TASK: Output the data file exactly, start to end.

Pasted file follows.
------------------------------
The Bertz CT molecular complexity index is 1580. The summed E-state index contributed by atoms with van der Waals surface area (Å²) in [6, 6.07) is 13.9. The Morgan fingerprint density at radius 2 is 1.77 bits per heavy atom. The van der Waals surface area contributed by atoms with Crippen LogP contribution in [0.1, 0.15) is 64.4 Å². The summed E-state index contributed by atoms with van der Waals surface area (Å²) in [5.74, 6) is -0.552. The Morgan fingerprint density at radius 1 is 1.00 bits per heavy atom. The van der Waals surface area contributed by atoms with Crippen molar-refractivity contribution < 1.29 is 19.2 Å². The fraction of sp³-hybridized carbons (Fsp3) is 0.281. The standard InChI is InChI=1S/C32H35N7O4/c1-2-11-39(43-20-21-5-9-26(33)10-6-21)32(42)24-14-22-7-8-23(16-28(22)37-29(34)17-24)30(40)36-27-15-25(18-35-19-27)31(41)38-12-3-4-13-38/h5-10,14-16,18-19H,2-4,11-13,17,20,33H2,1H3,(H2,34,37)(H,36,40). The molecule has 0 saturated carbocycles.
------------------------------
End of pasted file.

The Bertz CT molecular complexity index is 1580. The summed E-state index contributed by atoms with van der Waals surface area (Å²) in [6, 6.07) is 13.9. The Morgan fingerprint density at radius 2 is 1.77 bits per heavy atom. The van der Waals surface area contributed by atoms with Crippen LogP contribution in [0.1, 0.15) is 64.4 Å². The summed E-state index contributed by atoms with van der Waals surface area (Å²) in [5.74, 6) is -0.552. The Morgan fingerprint density at radius 1 is 1.00 bits per heavy atom. The van der Waals surface area contributed by atoms with Crippen molar-refractivity contribution < 1.29 is 19.2 Å². The fraction of sp³-hybridized carbons (Fsp3) is 0.281. The standard InChI is InChI=1S/C32H35N7O4/c1-2-11-39(43-20-21-5-9-26(33)10-6-21)32(42)24-14-22-7-8-23(16-28(22)37-29(34)17-24)30(40)36-27-15-25(18-35-19-27)31(41)38-12-3-4-13-38/h5-10,14-16,18-19H,2-4,11-13,17,20,33H2,1H3,(H2,34,37)(H,36,40). The molecule has 0 saturated carbocycles.